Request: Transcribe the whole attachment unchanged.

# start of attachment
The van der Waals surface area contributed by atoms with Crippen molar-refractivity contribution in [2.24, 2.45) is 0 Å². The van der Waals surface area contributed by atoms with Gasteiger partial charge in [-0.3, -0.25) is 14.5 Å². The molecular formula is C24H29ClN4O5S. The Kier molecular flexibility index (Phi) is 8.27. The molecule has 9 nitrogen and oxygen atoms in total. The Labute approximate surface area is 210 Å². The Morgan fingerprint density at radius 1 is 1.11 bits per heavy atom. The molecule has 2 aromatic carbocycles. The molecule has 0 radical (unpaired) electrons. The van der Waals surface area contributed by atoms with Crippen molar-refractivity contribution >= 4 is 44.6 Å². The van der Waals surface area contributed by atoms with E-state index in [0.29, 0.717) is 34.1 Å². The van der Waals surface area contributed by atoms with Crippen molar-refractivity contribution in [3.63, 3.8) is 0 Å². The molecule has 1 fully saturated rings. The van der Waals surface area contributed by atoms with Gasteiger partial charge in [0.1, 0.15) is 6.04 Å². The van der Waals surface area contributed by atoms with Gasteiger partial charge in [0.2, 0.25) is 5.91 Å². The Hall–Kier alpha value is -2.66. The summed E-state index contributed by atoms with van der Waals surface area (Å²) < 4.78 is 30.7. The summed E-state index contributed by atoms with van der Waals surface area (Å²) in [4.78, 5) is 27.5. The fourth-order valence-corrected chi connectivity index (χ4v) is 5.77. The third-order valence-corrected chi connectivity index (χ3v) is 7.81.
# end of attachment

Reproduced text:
The van der Waals surface area contributed by atoms with Crippen molar-refractivity contribution in [2.24, 2.45) is 0 Å². The van der Waals surface area contributed by atoms with Gasteiger partial charge in [-0.3, -0.25) is 14.5 Å². The molecular formula is C24H29ClN4O5S. The Kier molecular flexibility index (Phi) is 8.27. The molecule has 9 nitrogen and oxygen atoms in total. The Labute approximate surface area is 210 Å². The Morgan fingerprint density at radius 1 is 1.11 bits per heavy atom. The molecule has 2 aromatic carbocycles. The molecule has 0 radical (unpaired) electrons. The van der Waals surface area contributed by atoms with Crippen molar-refractivity contribution >= 4 is 44.6 Å². The van der Waals surface area contributed by atoms with E-state index in [0.29, 0.717) is 34.1 Å². The van der Waals surface area contributed by atoms with Crippen molar-refractivity contribution in [3.63, 3.8) is 0 Å². The molecule has 1 fully saturated rings. The van der Waals surface area contributed by atoms with Gasteiger partial charge in [0.1, 0.15) is 6.04 Å². The van der Waals surface area contributed by atoms with Gasteiger partial charge in [0.2, 0.25) is 5.91 Å². The Hall–Kier alpha value is -2.66. The summed E-state index contributed by atoms with van der Waals surface area (Å²) < 4.78 is 30.7. The summed E-state index contributed by atoms with van der Waals surface area (Å²) in [4.78, 5) is 27.5. The fourth-order valence-corrected chi connectivity index (χ4v) is 5.77. The third-order valence-corrected chi connectivity index (χ3v) is 7.81.